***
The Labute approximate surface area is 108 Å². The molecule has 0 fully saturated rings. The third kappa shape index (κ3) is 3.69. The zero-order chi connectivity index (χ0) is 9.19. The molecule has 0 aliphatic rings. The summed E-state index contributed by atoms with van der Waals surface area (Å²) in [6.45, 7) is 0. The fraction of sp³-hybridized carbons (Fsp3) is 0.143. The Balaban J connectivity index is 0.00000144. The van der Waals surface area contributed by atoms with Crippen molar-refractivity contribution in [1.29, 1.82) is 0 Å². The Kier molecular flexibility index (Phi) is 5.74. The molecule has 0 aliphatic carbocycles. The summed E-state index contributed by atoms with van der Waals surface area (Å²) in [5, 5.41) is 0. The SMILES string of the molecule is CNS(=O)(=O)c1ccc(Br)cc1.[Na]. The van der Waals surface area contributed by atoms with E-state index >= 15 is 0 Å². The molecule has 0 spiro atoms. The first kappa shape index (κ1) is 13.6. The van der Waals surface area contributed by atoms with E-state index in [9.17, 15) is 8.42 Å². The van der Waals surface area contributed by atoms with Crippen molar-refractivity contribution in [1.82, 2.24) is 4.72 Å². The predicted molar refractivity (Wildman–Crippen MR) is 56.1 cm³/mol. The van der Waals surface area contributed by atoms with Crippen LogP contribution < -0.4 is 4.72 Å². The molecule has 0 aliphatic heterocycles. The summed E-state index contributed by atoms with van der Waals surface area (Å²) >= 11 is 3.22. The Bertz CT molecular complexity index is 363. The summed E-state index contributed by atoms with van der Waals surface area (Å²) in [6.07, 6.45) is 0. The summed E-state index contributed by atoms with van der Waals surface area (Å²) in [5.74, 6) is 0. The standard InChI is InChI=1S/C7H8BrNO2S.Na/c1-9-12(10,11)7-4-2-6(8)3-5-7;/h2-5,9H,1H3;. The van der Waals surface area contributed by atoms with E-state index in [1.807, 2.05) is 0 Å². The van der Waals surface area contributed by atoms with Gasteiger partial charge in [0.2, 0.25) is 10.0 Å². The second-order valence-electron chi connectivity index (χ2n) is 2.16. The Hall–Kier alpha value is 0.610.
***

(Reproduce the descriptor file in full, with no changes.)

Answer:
The Labute approximate surface area is 108 Å². The molecule has 0 fully saturated rings. The third kappa shape index (κ3) is 3.69. The zero-order chi connectivity index (χ0) is 9.19. The molecule has 0 aliphatic rings. The summed E-state index contributed by atoms with van der Waals surface area (Å²) in [6.45, 7) is 0. The fraction of sp³-hybridized carbons (Fsp3) is 0.143. The Balaban J connectivity index is 0.00000144. The van der Waals surface area contributed by atoms with Crippen molar-refractivity contribution in [1.29, 1.82) is 0 Å². The Kier molecular flexibility index (Phi) is 5.74. The molecule has 0 aliphatic carbocycles. The summed E-state index contributed by atoms with van der Waals surface area (Å²) in [5, 5.41) is 0. The SMILES string of the molecule is CNS(=O)(=O)c1ccc(Br)cc1.[Na]. The van der Waals surface area contributed by atoms with E-state index >= 15 is 0 Å². The molecule has 0 spiro atoms. The first kappa shape index (κ1) is 13.6. The van der Waals surface area contributed by atoms with E-state index in [9.17, 15) is 8.42 Å². The van der Waals surface area contributed by atoms with Crippen molar-refractivity contribution in [1.82, 2.24) is 4.72 Å². The predicted molar refractivity (Wildman–Crippen MR) is 56.1 cm³/mol. The van der Waals surface area contributed by atoms with Crippen LogP contribution < -0.4 is 4.72 Å². The molecule has 0 aliphatic heterocycles. The summed E-state index contributed by atoms with van der Waals surface area (Å²) >= 11 is 3.22. The Bertz CT molecular complexity index is 363. The summed E-state index contributed by atoms with van der Waals surface area (Å²) in [6.07, 6.45) is 0. The summed E-state index contributed by atoms with van der Waals surface area (Å²) in [5.74, 6) is 0. The standard InChI is InChI=1S/C7H8BrNO2S.Na/c1-9-12(10,11)7-4-2-6(8)3-5-7;/h2-5,9H,1H3;. The van der Waals surface area contributed by atoms with E-state index in [1.807, 2.05) is 0 Å². The van der Waals surface area contributed by atoms with Gasteiger partial charge in [0.2, 0.25) is 10.0 Å². The second-order valence-electron chi connectivity index (χ2n) is 2.16. The Hall–Kier alpha value is 0.610.